CONTROL ARCHITECTURE FOR AC-DC AND DC-AC CONVERSION CAPABLE OF BIDIRECTIONAL ACTIVE AND REACTIVE POWER PROCESSING
A control architecture that overcomes limitations of conventional ac-dc converters and enables bidirectional active and reactive power processing is provided. In one implementation, for example, this may be achieved through the use of unrectified sensed ac signals in the generation of the control commands for the converter. This control architecture, in this example implementation, eliminates or at least reduces zero crossing distortions in the ac current of the converter even with relatively low bandwidth controllers. The concept can be applied to different power stage topologies.
This application claims the benefit of U.S. provisional application No. 62/474,466, filed 21 Mar. 2017, which is hereby incorporated by reference as though fully set forth herein.STATEMENT OF GOVERNMENT SPONSORED RESEARCH
This invention was made with government support under grant number DE-EE0006921 awarded by the U.S. Department of Energy. The government has certain rights in the invention.BACKGROUND
Unity power factor (UPF) ac-to-dc (ac-dc) conversion is used in many applications, including power supplies for electronic loads, electric vehicle chargers and aircraft powering units. Unity power factor converters provide the benefit of drawing current from the ac grid that is at line frequency (without any harmonics) and in phase with line voltage. This may significantly reduce harmonic content fed into the grid and improves the overall efficiency of the grid system. Additionally, dc-to-ac (dc-ac) conversion, also known as inversion, finds many applications, including uninterruptible power supplies (UPS) and solar inverters; in these applications having distortion free ac current is also very desirable. Also, there are applications that need both ac-dc and dc-ac power conversion to take place, i.e., power can flow in both directions. Applications that require this capability include electric vehicle chargers capable of bi-directional power flow—grid-to-vehicle (G2V) and vehicle-to-grid (V2G), where an electric vehicle consumes energy from the grid in G2V mode and supplies energy to the grid in V2G mode. Other applications include grid-tie inverters capable of buying and selling electricity for a house from/to the grid. Apart from the bidirectional active (real) power processing capability, it is very beneficial in some applications to have the ability to absorb or deliver reactive power. For example, the latest requirements for solar inverters include having the ability to provide both active and reactive power to the grid. Similarly, electric vehicles could provide voltage support to the grid if their chargers were capable of consuming and supplying both active and reactive power from/to the grid. This necessitates the need for power converter topologies and control architectures capable of achieving ac-dc and dc-ac conversion (from here on referred to as bidirectional ac-dc conversion) with the ability to process both active and reactive power.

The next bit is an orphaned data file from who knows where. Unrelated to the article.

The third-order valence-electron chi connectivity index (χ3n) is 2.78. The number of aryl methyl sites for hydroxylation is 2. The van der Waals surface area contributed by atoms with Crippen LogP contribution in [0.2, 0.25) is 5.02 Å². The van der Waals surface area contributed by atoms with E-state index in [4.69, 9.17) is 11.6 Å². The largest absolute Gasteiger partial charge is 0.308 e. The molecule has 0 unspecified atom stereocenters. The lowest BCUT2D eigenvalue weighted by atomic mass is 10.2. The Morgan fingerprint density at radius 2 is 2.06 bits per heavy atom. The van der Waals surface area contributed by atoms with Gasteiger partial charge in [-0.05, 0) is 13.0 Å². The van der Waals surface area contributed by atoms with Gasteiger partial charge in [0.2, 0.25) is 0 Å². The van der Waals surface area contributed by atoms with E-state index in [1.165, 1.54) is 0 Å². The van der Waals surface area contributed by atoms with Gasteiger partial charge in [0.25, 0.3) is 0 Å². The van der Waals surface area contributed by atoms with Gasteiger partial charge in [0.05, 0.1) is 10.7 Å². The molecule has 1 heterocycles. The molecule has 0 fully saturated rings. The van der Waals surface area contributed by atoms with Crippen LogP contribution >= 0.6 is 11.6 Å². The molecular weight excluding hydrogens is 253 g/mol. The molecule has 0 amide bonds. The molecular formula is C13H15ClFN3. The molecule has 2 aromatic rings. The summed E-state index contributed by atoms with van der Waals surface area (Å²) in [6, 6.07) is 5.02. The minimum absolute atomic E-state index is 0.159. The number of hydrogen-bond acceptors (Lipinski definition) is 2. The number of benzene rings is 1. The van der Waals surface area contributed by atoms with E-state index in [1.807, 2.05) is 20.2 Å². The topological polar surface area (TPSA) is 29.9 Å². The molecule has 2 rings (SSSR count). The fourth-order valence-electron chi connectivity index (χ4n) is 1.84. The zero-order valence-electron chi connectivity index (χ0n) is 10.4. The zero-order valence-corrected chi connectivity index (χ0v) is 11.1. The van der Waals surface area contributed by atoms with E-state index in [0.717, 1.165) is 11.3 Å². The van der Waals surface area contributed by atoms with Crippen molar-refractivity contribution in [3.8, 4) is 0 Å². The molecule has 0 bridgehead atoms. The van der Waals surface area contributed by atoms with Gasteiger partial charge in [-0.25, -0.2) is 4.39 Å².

Conventional ac-dc converters process power in a unidirectional manner, i.e., either achieving ac-dc conversion or dc-ac conversion. Furthermore, conventional converters are designed to process only active power. As an example, a very common conventional ac-dc conversion stage is shown in
A control architecture that overcomes limitations of conventional ac-dc converters and enables bidirectional active and reactive power processing is provided. In one implementation, for example, this can be achieved through the use of unrectified sensed ac signals in the generation of the control commands for the converter. This control architecture eliminates or at least reduces zero crossing distortions in the ac current of the converter even with relatively low bandwidth controllers. The concept can be applied to different power stage topologies.
In some implementations a converter may employ ac-dc conversion, dc-ac conversion or both along with active and reactive power processing capabilities. Example applications include, but are not limited to, universal power supplies, electronic appliances powering units, battery chargers, grid tied and stand-alone solar inverters and motor drives.
In one implementation, for example, an ac-dc bidirectional power converter includes a power stage and a controller. The controller utilizes one or more sensed ac voltage and/or sensed ac current without any rectification of the sensed ac voltage and/or current to provide one or more duty cycles to one or more switches of the power stage. The controller may, for example, compute one or more duty cycles directly from an ac voltage and/or ac current.
The control architecture may be configured to sense input voltage, input current and output voltage. In one particular implementation, the controller may be further configured to generate a reference command using the sensed input voltage without employing any rectification. The controller is configured to compare the reference command with the sensed input current (without any rectification) and an error is passed to a compensator of the controller. The compensator is configured to process the error and generate a control command, which is used by a duty cycle generation block of the controller to generate duty cycles for the converter.
The duty cycle generation block may be configured to generate a set of duty cycle commands from the control signal. The duty cycle generation block, for example, may generate two or more duty cycle commands for the power stage using one control signal. In one particular implementation, for example, a duty cycle generation block is configured to use a single control command and determines converter duty cycle commands from it.